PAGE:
Sustainable and toxin-free living

Sustainable and toxin-free living

Easy Sustainable To-Do: Stop Eating Tuna

It’s hard to believe now that tuna, up until the 1960s, was a fish that no one wanted to eat. It was often put straight into cat food, and sold for pennies on the pound, according to The New Yorker. Not even the Japanese ate it.

But after World War II, the Japanese developed a taste for tuna in their sushi. And now it’s as common on a Japanese menu as pasta is on an Italian menu.

The thing is, our appetite for tuna has put it in danger of becoming extinct. It’s actually a sea predator,  and like it’s land-dwelling equivalents the wolf or bobcat, Americans have hunted it to dwindling numbers. One scientist estimates that only 2% of the original stock remains.

The international management of bluefin tuna has been called a disgrace. Add to that the Deepwater Horizon spill right in its spawning grounds, and you get the picture. It’s actually one of many species of fish that have been mercilessly ground under the heel of our appetites, along with halibut, haddock, swordfish, marlin, and skate. Predictably, even as scientists have sounded the alarm, governments have been unable to come to a consensus on putting limits on fishing them. (Blame Japan.)

By now you see where I’m going. The sustainable choice is to avoid ordering any tuna rolls or sashimi when you get sushi. But there’s even another compelling reason to avoid tuna: It’s a little bit poisonous.

I’m talking about mercury. Mercury is a heavy metal that is picked up in a little amounts by little sea creatures. When those sea creatures are eaten by bigger sea creatures, that mercury stays in the bigger sea creature, who collects more and more all the time–it never flushes out. The result is that the bigger the underwater carnivore, the more mercury it has in its body. Tuna is a very large carnivore. And you, my friend, are the biggest carnivore of all. Canned albacore tuna has especially high levels, but in 2008 a report found that tuna sushi in New York City had such high levels eating six pieces a week would be dangerous to your health.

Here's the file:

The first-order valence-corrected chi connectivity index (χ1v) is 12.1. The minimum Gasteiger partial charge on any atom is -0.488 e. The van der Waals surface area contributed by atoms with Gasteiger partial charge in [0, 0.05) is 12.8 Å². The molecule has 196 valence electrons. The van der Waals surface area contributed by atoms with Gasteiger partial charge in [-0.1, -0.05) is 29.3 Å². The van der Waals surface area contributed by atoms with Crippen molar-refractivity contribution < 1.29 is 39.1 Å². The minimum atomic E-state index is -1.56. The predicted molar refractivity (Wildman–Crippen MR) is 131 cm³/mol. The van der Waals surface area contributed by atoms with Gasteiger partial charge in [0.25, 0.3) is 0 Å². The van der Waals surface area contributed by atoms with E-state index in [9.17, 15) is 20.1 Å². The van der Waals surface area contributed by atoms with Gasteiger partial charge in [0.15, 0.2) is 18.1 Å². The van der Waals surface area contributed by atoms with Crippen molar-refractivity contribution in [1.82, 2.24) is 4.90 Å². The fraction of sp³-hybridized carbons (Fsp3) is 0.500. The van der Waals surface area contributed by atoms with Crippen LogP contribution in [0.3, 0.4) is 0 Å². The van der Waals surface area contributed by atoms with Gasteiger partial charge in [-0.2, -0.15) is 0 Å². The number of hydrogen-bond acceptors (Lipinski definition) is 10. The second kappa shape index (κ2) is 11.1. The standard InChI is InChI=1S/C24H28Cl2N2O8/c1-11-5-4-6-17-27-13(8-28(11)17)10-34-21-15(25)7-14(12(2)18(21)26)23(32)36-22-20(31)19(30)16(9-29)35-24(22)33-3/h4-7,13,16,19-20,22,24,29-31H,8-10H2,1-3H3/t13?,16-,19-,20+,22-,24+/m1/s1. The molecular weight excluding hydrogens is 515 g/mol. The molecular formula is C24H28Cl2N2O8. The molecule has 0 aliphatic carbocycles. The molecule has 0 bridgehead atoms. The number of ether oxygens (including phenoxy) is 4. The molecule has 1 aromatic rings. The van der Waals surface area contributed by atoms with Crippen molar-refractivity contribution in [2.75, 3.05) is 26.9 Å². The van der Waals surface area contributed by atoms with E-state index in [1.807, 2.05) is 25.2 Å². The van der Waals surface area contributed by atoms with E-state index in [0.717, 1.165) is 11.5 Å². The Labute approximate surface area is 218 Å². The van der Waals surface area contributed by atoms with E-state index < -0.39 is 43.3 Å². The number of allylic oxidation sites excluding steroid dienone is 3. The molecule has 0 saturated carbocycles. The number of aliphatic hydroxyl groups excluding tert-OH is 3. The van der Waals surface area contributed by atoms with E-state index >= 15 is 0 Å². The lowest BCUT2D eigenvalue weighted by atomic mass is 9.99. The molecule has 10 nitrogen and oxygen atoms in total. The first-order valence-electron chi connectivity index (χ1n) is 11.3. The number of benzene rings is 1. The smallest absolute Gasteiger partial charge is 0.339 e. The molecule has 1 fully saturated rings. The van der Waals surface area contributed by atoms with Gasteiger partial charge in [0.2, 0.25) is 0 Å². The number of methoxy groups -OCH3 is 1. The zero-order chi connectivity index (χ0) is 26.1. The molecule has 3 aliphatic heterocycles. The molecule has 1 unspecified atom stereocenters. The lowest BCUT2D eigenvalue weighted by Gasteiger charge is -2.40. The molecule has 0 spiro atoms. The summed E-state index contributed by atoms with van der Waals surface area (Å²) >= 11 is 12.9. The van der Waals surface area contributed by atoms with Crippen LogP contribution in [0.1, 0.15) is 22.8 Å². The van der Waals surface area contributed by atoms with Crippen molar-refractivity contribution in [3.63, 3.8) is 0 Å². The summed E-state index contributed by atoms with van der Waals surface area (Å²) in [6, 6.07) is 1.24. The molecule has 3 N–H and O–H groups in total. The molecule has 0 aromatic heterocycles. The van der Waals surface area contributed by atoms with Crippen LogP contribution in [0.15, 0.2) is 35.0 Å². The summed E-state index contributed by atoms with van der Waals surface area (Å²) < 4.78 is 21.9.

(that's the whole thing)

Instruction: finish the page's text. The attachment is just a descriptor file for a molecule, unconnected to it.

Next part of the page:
There is no I’m going to tell you to stop eating sushi. It is one of New York City’s great pleasures. So don’t worry, there are plenty of sustainable options, according to Monterey Bay:

  • Wild-caught salmon from Alaska
  • Striped bass
  • Oysters
  • Scallops
  • Rainbow or steelhead trout
  • Sablefish (also known in sushi joints as gindara)
  • Arctic char
  • Tilapia
  • Giant clam or geoduck
  • Mackeral
  • Sea urchin roe (also known in sushi joints as uni)
  • Or vegetarian sushi, which is available in many restaurants around the city

So, put this on your sustainable to-do list: Stop eating tuna!

Photo credit: Flickr/Blue Waikiki


  • Alden Wicker

    Alden Wicker is an award-winning investigative journalist and author of To Dye For: How Toxic Fashion Is Making Us Sick — and How We Can Fight Back (Putnam). She splits her time between managing her internationally recognized platform on safe and sustainable fashion,, and contributing to publications such as The New York Times, Vox, Wired, Vogue, and more. She’s made expert appearances on NPR’s Fresh Air, the BBC, and Al Jazeera to speak on consumer sustainability and the fashion system’s effect on people and the planet.

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